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Eq. (4) shows that to extend a crack by a unit area dA in fatigue releases approximately half the strain energy to extend a crack by the same dA quasi-statically. This explains why there is crack growth in fatigue at values of SERR lower than the critical SERR calculated in quasi-static tests. Therefore, one should not just fit a single curve through both fatigue and quasi-static datasets, but characterise the offset from fatigue to quasi-static crack extension from an energy point of view, taking into account the damage mechanisms associated with the fractured material. The linear slope of the fatigue fit seems to correlate to lesser extent with the data at low values of da/dN. As it is observed in Fig. 9, the points are slightly shifted to the left of the theoretical straight line. This indicates that less energy was released per crack extension under fatigue loading at low values of da/dN. Thus, a smoother fracture surface is expected to be obtained from these data points. Indeed, this trend is confirmed by Fig. 10, which shows the fracture surfaces for fatigue specimens at low values of crack growth rate. When fracture surfaces obtained at a low crack growth rate are compared with fracture surfaces obtained at a high crack growth rate one observes a difference in the roughness pattern. The fracture surfaces at low crack growth rates are smoother, and present basically fibre imprints as the main features. Meanwhile, the fracture surfaces at higher crack growth rates, where the linear fit presents a better correlation with the data, are rougher and present more damage features, such as fibre-imprints and cusps. Therefore, the difference in the SERR due to the mechanism of cusps formation, at higher values of da/dN, causes fatigue data to correlate to lesser extent with the linear fit at low values of crack growth rate. Following this trend, the fatigue data was then divided into two groups, according to similarities encountered on their fracture surfaces. Data below a crack growth rate around 107 m/cycle presented similar smooth fracture surfaces, dominated by fibre imprints, as in Fig. 10(a) and (b). Data above this crack growth rate presented similar rough fracture surfaces, dominated by features as fibre imprints and cusps, as in Figs. 8(b) and 10(c) and (d). Data with a crack growth rate below 107 m/cycle can be fitted by a different linear function, as shown in Fig. 11. The data with a crack growth rate above 107 m/cycle can still be fitted by the same linear function as before. Therefore, from the linear fit in Fig. 11(b), the SERR for the fatigue data with crack growth rates below 107 m/cycle is given by Eq. (5).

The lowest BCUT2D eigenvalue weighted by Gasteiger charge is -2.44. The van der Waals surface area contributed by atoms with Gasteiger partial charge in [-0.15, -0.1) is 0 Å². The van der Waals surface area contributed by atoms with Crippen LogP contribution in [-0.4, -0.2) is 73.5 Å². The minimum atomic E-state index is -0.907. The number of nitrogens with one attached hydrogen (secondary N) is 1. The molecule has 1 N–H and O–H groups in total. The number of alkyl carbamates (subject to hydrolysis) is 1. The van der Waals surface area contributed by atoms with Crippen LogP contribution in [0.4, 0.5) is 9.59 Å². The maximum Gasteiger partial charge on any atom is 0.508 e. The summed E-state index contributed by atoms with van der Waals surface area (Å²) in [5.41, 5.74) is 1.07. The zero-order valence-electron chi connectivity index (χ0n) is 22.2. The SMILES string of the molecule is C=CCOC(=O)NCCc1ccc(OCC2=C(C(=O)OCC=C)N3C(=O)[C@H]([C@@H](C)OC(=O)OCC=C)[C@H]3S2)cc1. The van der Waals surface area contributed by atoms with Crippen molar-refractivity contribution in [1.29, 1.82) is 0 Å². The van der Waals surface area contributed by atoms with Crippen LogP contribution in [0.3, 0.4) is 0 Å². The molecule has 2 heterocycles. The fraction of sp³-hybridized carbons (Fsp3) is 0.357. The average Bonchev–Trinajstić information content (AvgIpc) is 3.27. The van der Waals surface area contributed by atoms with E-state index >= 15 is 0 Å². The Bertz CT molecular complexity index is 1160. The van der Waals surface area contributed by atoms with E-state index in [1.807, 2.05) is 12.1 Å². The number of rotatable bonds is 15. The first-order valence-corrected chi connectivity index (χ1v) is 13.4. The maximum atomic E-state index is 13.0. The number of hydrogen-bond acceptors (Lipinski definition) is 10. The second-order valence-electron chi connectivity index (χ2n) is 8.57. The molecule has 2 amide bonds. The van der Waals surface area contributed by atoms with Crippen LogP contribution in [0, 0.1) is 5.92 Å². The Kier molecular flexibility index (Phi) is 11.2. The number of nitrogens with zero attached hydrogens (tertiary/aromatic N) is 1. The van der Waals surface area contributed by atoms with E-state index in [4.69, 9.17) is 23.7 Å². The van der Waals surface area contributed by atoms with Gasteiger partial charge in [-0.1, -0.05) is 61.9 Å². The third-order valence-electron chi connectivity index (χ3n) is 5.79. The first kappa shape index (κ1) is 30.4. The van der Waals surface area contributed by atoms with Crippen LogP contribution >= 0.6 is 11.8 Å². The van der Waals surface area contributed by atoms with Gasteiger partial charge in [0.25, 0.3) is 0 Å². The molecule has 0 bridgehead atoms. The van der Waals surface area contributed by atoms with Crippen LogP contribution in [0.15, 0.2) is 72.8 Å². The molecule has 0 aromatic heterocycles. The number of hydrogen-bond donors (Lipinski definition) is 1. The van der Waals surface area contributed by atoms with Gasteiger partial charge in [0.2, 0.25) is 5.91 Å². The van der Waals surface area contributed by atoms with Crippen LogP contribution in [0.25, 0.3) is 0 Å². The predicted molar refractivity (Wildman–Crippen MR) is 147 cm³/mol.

Fig. 10. Fracture surfaces at different crack growth rates. Roughness and number of damage features increase for higher crack growth rates da/dN, indicating larger energy release.